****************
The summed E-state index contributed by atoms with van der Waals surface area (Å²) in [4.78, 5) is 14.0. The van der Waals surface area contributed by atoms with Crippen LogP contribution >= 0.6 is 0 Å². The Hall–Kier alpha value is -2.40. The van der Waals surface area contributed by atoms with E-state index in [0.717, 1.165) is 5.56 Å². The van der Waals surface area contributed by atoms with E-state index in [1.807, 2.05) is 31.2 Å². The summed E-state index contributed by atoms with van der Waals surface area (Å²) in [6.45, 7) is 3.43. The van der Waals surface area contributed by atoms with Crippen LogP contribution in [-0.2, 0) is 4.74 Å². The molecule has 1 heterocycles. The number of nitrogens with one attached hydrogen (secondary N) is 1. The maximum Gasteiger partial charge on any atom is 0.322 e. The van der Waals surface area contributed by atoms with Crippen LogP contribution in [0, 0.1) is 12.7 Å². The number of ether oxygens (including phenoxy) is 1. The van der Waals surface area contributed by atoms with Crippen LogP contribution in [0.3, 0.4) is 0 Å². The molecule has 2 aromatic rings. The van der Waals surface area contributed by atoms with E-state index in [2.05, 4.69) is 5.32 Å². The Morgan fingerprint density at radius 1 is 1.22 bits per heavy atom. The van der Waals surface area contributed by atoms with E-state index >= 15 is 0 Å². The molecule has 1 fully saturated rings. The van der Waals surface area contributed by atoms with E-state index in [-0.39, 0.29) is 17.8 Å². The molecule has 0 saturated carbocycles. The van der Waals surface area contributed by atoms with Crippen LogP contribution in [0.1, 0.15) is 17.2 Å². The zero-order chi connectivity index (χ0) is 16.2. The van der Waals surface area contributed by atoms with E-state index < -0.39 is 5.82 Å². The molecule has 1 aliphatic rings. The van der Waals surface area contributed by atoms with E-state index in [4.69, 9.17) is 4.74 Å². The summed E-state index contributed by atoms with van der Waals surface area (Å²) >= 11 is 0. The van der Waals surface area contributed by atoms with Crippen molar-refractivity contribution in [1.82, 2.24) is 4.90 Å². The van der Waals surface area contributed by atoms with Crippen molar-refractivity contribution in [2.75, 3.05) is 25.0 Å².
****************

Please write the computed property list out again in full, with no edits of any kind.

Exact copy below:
The summed E-state index contributed by atoms with van der Waals surface area (Å²) in [4.78, 5) is 14.0. The van der Waals surface area contributed by atoms with Crippen LogP contribution >= 0.6 is 0 Å². The Hall–Kier alpha value is -2.40. The van der Waals surface area contributed by atoms with E-state index in [0.717, 1.165) is 5.56 Å². The van der Waals surface area contributed by atoms with E-state index in [1.807, 2.05) is 31.2 Å². The summed E-state index contributed by atoms with van der Waals surface area (Å²) in [6.45, 7) is 3.43. The van der Waals surface area contributed by atoms with Crippen LogP contribution in [-0.2, 0) is 4.74 Å². The molecule has 1 heterocycles. The number of nitrogens with one attached hydrogen (secondary N) is 1. The maximum Gasteiger partial charge on any atom is 0.322 e. The van der Waals surface area contributed by atoms with Crippen LogP contribution in [0, 0.1) is 12.7 Å². The number of ether oxygens (including phenoxy) is 1. The van der Waals surface area contributed by atoms with Crippen LogP contribution in [0.3, 0.4) is 0 Å². The molecule has 2 aromatic rings. The van der Waals surface area contributed by atoms with E-state index in [2.05, 4.69) is 5.32 Å². The Morgan fingerprint density at radius 1 is 1.22 bits per heavy atom. The van der Waals surface area contributed by atoms with E-state index >= 15 is 0 Å². The molecule has 1 fully saturated rings. The van der Waals surface area contributed by atoms with E-state index in [-0.39, 0.29) is 17.8 Å². The molecule has 0 saturated carbocycles. The van der Waals surface area contributed by atoms with Crippen LogP contribution in [0.1, 0.15) is 17.2 Å². The zero-order chi connectivity index (χ0) is 16.2. The van der Waals surface area contributed by atoms with E-state index < -0.39 is 5.82 Å². The molecule has 1 aliphatic rings. The van der Waals surface area contributed by atoms with E-state index in [4.69, 9.17) is 4.74 Å². The summed E-state index contributed by atoms with van der Waals surface area (Å²) >= 11 is 0. The van der Waals surface area contributed by atoms with Crippen molar-refractivity contribution in [1.82, 2.24) is 4.90 Å². The van der Waals surface area contributed by atoms with Crippen molar-refractivity contribution in [2.75, 3.05) is 25.0 Å².